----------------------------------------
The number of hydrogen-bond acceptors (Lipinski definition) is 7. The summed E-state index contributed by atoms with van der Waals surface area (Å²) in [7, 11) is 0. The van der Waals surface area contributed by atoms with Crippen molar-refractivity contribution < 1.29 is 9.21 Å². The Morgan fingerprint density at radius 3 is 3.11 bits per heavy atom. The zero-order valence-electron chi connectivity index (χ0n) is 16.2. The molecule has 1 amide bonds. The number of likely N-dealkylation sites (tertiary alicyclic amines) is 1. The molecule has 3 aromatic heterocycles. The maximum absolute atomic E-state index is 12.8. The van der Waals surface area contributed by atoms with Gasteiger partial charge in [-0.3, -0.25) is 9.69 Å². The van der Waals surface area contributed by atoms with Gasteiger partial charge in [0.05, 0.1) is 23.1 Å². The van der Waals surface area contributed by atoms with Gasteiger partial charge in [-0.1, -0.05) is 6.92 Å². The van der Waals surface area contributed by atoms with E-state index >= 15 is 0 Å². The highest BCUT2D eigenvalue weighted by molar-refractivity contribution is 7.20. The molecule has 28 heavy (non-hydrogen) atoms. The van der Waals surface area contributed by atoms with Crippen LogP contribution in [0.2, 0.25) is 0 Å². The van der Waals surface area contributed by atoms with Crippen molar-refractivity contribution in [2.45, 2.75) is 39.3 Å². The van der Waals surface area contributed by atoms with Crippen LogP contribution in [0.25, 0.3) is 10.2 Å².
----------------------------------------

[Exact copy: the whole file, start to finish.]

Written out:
The number of hydrogen-bond acceptors (Lipinski definition) is 7. The summed E-state index contributed by atoms with van der Waals surface area (Å²) in [7, 11) is 0. The van der Waals surface area contributed by atoms with Crippen molar-refractivity contribution < 1.29 is 9.21 Å². The Morgan fingerprint density at radius 3 is 3.11 bits per heavy atom. The zero-order valence-electron chi connectivity index (χ0n) is 16.2. The molecule has 1 amide bonds. The number of likely N-dealkylation sites (tertiary alicyclic amines) is 1. The molecule has 3 aromatic heterocycles. The maximum absolute atomic E-state index is 12.8. The van der Waals surface area contributed by atoms with Gasteiger partial charge in [-0.3, -0.25) is 9.69 Å². The van der Waals surface area contributed by atoms with Gasteiger partial charge in [0.05, 0.1) is 23.1 Å². The van der Waals surface area contributed by atoms with Gasteiger partial charge in [-0.1, -0.05) is 6.92 Å². The van der Waals surface area contributed by atoms with E-state index >= 15 is 0 Å². The highest BCUT2D eigenvalue weighted by molar-refractivity contribution is 7.20. The molecule has 28 heavy (non-hydrogen) atoms. The van der Waals surface area contributed by atoms with Crippen LogP contribution in [0.2, 0.25) is 0 Å². The van der Waals surface area contributed by atoms with Crippen molar-refractivity contribution in [2.45, 2.75) is 39.3 Å². The van der Waals surface area contributed by atoms with Crippen LogP contribution in [0.25, 0.3) is 10.2 Å².